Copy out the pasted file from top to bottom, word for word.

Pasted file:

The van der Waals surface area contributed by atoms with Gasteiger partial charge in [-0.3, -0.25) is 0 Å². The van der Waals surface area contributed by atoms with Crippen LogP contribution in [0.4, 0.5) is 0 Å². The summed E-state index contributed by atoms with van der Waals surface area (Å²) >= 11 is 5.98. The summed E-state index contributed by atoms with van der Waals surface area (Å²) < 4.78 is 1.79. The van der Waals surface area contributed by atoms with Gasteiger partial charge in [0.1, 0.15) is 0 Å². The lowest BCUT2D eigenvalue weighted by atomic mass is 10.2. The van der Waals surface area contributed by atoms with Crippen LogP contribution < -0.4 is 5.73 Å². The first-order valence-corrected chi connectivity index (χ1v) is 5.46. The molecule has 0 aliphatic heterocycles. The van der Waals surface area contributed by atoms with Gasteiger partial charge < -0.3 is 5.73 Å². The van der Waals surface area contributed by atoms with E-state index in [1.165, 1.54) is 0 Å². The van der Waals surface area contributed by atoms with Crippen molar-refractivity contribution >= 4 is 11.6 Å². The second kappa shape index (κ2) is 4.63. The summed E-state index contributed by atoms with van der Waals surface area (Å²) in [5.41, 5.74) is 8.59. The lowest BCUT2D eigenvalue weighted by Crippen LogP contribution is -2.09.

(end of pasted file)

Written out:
The van der Waals surface area contributed by atoms with Gasteiger partial charge in [-0.3, -0.25) is 0 Å². The van der Waals surface area contributed by atoms with Crippen LogP contribution in [0.4, 0.5) is 0 Å². The summed E-state index contributed by atoms with van der Waals surface area (Å²) >= 11 is 5.98. The summed E-state index contributed by atoms with van der Waals surface area (Å²) < 4.78 is 1.79. The van der Waals surface area contributed by atoms with Gasteiger partial charge in [0.1, 0.15) is 0 Å². The lowest BCUT2D eigenvalue weighted by atomic mass is 10.2. The van der Waals surface area contributed by atoms with Crippen LogP contribution < -0.4 is 5.73 Å². The first-order valence-corrected chi connectivity index (χ1v) is 5.46. The molecule has 0 aliphatic heterocycles. The van der Waals surface area contributed by atoms with Gasteiger partial charge < -0.3 is 5.73 Å². The van der Waals surface area contributed by atoms with E-state index in [1.165, 1.54) is 0 Å². The van der Waals surface area contributed by atoms with Crippen molar-refractivity contribution >= 4 is 11.6 Å². The second kappa shape index (κ2) is 4.63. The summed E-state index contributed by atoms with van der Waals surface area (Å²) in [5.41, 5.74) is 8.59. The lowest BCUT2D eigenvalue weighted by Crippen LogP contribution is -2.09.